The driver nodded and then pointed toward her big backpack.
Shelby tipped her shoulders, easing it off her back. She eyed the tiny cab, with its open side and bench seat. “Will this pack fit in there with me?” she asked him.
The driver didn’t answer, but gave a quick nod, and reached out to grab her pack. He flipped it up on his shoulder and took it behind the cab. Shelby watched him nestle it snugly on an open rack in back. In a flash, he hopped back on his seat on the motorcycle and gunned the motor.
Startled, Shelby realized it was time to get inside and go. The opening was low, and the bench inside even lower. She bent over and crammed her long legs in, knees up around her chest.
Then, with a quick U-turn, they were off. Shelby’s head knocked against the overhead metal framework as they turned.
“Ouch!” Dang it. What’s this guy doing?
She should have known then — this summer would hurt her in ways she’d never experienced before. She clamped her left arm around the computer bag and purse on her lap and tried to steady herself with her other hand.
As they left the airport parking lot and entered the busy streets of Puerto Princesa, she worried that her big pack would fall off the open rack behind her. What if someone tries to grab it? She scooted sideways and awkwardly grabbed a strap of her backpack through the back window opening, afraid it would spill out onto the street any second now.
Bending low, she peered out the open side door. Motorcycles zipped past, leaving whiffs of blue smoke. Along with the exhaust, the hot smell of grease from food stands on the street wafted in. Pedestrians swam around her cab when the driver was forced to slow enough not to hit anyone.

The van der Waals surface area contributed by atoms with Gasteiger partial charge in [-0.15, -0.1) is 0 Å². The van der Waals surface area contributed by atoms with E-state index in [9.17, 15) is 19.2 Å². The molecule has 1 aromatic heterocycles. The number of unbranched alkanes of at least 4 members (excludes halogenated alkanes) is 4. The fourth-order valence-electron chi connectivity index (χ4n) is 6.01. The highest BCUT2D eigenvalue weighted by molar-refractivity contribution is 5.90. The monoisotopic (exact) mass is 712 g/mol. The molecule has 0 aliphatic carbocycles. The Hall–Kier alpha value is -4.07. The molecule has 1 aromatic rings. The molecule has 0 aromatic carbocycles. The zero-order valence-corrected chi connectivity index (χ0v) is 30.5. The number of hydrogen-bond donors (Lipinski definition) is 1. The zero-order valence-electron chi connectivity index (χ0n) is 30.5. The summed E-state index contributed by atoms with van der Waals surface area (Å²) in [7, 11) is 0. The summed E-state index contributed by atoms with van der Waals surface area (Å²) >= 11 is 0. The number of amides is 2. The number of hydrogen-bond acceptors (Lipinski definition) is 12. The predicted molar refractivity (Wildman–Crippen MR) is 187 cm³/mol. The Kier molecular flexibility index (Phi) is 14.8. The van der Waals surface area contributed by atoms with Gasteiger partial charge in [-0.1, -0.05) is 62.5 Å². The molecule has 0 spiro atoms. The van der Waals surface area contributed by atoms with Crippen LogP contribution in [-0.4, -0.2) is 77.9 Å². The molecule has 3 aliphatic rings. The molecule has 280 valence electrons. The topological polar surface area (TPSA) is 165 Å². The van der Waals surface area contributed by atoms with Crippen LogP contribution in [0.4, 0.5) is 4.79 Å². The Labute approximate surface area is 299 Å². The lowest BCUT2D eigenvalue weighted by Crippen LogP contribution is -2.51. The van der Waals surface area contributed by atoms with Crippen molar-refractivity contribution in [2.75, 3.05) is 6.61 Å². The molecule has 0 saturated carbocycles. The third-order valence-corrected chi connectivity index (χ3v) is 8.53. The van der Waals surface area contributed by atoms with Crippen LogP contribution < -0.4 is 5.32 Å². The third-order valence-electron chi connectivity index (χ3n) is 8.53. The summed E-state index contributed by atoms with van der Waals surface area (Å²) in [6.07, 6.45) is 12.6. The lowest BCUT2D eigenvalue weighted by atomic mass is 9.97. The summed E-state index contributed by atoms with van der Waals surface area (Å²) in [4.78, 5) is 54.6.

Sweat trickled down her face, and her top stuck to her body. What was I thinking this morning when I dressed up for the flight from Manila? Jeans and boots and this blouse? I’m dying in the humidity. Might as well be in a sauna.
Shelby’s heart raced as the trike veered around another corner in downtown Puerto. It was as exciting as a ride at Disneyland. She checked around her, but no seat belts were anywhere to be seen. Am I going to fly out at the next turn? She braced her feet like anchors. She didn’t have a free hand to hold onto the trike’s framework or guard her head from bashing against the bars at every turn and bump.
She wished her brother Rob was here to see her. He would die laughing at her white-knuckle grip and klutzy position, but he’d love the craziness of it all. Garrett, on the other hand? She couldn’t imagine him here. He’d be spewing, his uptightness coming unglued. Nope, he’s not meant to be part of my adventure. Just as well that he’s an ‘ex’ now.
Finally, the tricycle screeched to a stop. Shelby rocked back in her seat. Are we here? I survived? Relaxing her death grip on her stuff, she peered out the door. They pulled in front of a woven bamboo building. Wooden steps led inside, up from the street. She unclamped her hand, pulling it back inside the cab and stretched out her cramped fingers. She shook her head, and let out a breath of relief to not be careening through the streets.
Okay then, next step.
Shelby twisted herself out of the tight little sidecar, happy to be able to stand straight to her full height. Overhead a spreading acacia tree gave welcome shade. Birds chattered in its branches. She caught the sweet scent of plumeria blossoms from a huge tree on the other side of the steps.
The driver brought her big pack around to her. He nodded toward the opening of the building they were in front of, and said, “The Backpacker.”
“Yes. Thank you. Just a second. I need to pay you.” Shelby dug around in her purse for her newly-acquired Philippine pesos. What did the guidebook say about motorcycle cab fares? That was one crazy ride.
She wondered if she should pay him more for the excitement of it, or less for making her bang around in the cab. She seemed to remember something about five dollars.